Caring for our children – and ourselves

LEICESTERSHIRE COUNTY Council has announced its intention to pull out of the government’s national transfer scheme which was designed to share the care of unaccompanied asylum seeking children throughout the country. Currently two thirds of these children are being cared for by local authorities in the south east – with one in five under the care of Kent County Council. But at its cabinet meeting last week Leicestershire councillors voted to “disengage” from the voluntary scheme “until such time as the Government meets the full costs of placements and service provision; makes adjustments to the operation of the scheme to make it practical to deliver; or makes participation in the scheme mandatory”. It will continue to care for those unaccompanied refugee children already placed within the council.

FOLLOWING LAST month’s discussions about rights for foster carers parts of Twitter came alive with a debate about respite care. Some foster carers said that it was essential for their fostered children to spend time elsewhere so they could have a break and recharge and cement their ability to care for challenging young people, while others said that respite was bad for children and was a message of rejection – particularly when carers went on holiday without their fostered children. Adopter and former foster carer Al Coates helpfully takes a more measured approach in his blog post on the subject.

AS THE Fostering Network continued the celebration of the sons and daughters of foster carers this month, the Rees Centre reminded us of some important advice for fostering families including that children of foster carers must always be involved in the decision to foster. Provide ways for children to access information about fostering – negative as well as positive, it suggested, and reduce feelings of exclusion by protecting time for the children of foster carers to spend with their parents.

SCOTLAND’S FIRST minister Nicola Sturgeon announced a “root and branch review” of the care system in her closing speech at the SNP conference  citing a list of statistics on the poorer life chances of looked after children. “Worst of all – and this breaks my heart – a young person who has been in care is twenty times, twenty times, more likely to be dead by the time they are 25 than a young person who hasn’t,” she told the conference.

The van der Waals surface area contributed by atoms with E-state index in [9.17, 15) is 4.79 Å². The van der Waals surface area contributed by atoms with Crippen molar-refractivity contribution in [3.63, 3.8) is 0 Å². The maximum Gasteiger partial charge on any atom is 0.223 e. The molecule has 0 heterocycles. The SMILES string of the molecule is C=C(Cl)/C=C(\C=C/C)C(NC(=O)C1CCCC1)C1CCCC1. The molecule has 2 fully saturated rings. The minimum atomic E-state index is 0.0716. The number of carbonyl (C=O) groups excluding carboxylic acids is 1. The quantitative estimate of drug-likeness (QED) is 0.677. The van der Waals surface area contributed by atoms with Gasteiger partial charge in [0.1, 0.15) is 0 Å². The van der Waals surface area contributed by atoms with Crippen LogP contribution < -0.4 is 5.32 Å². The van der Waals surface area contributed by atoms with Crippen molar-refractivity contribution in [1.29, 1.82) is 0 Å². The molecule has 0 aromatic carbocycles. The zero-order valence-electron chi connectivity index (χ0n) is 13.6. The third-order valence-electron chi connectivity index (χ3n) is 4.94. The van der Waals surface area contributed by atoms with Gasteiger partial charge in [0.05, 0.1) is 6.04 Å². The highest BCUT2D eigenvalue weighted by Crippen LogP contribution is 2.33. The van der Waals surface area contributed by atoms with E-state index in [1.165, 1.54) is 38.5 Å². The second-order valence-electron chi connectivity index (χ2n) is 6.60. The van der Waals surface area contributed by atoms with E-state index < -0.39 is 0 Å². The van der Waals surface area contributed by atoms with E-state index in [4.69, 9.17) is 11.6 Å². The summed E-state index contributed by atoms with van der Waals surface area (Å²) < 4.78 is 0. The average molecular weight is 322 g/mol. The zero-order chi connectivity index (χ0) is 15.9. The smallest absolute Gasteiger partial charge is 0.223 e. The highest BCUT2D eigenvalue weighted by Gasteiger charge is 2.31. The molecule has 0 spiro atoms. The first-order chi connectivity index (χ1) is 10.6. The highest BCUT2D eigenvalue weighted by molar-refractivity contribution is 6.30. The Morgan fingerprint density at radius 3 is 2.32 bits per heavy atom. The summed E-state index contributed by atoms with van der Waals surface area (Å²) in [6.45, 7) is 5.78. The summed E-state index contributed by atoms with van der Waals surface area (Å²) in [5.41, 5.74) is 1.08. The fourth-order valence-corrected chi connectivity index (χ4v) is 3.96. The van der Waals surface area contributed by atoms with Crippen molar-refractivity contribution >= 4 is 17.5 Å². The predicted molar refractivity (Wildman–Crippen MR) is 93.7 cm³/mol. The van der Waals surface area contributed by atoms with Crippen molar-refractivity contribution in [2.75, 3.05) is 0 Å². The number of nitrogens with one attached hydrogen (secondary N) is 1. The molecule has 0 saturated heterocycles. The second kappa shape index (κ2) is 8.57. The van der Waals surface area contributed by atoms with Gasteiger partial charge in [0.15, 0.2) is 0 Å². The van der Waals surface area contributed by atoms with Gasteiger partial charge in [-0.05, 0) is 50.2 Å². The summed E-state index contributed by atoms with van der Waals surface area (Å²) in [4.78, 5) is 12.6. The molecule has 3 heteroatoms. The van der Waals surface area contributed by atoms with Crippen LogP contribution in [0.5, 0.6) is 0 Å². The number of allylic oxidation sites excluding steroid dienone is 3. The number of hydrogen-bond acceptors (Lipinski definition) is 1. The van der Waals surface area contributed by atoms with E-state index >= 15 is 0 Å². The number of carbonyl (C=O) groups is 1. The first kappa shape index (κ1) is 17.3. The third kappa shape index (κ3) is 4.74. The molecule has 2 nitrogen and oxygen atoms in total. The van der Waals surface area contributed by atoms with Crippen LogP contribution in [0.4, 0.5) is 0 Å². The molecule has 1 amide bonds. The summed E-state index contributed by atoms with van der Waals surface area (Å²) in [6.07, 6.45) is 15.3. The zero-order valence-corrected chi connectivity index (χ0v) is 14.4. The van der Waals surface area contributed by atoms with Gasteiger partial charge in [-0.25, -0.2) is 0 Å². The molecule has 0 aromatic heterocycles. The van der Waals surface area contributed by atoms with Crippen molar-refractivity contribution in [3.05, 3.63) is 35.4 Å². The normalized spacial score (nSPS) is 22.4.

MEANWHILE THE Huffington Post suggested children who experienced parental absence before the age of seven were more than twice as likely to take up smoking, while 46% were more likely to start drinking before the age of 11. Parental absence was defined as the loss of a biological parent as a result of death or a relationship breakdown. The study, which used data from a cohort of 19,000 children appeared in the medical journal Archives of Disease in Childhood. The Huffington Post reported the researchers as saying that the findings were still clear even after taking into account influential factors such as parents’ education, parents’ ethnicity, mother’s age at parenthood and smoking during pregnancy.

AND FINALLY I wanted to share with you this superb blog entry from B3longBlog about managing a trauma rage in one of your children. Children display the scariest behaviour when they are most scared, it suggests. “To calm the rage we must let their brains know that we are not a threat to them. We must reduce the fear.”

3 thoughts on “Caring for our children – and ourselves

  1. Thank you for sharing our blog. It’s much appreciated. Your site is a great resource for parents and professionals – keep up the great work!


  2. Pingback: The Professionals? | This Week in Fostering

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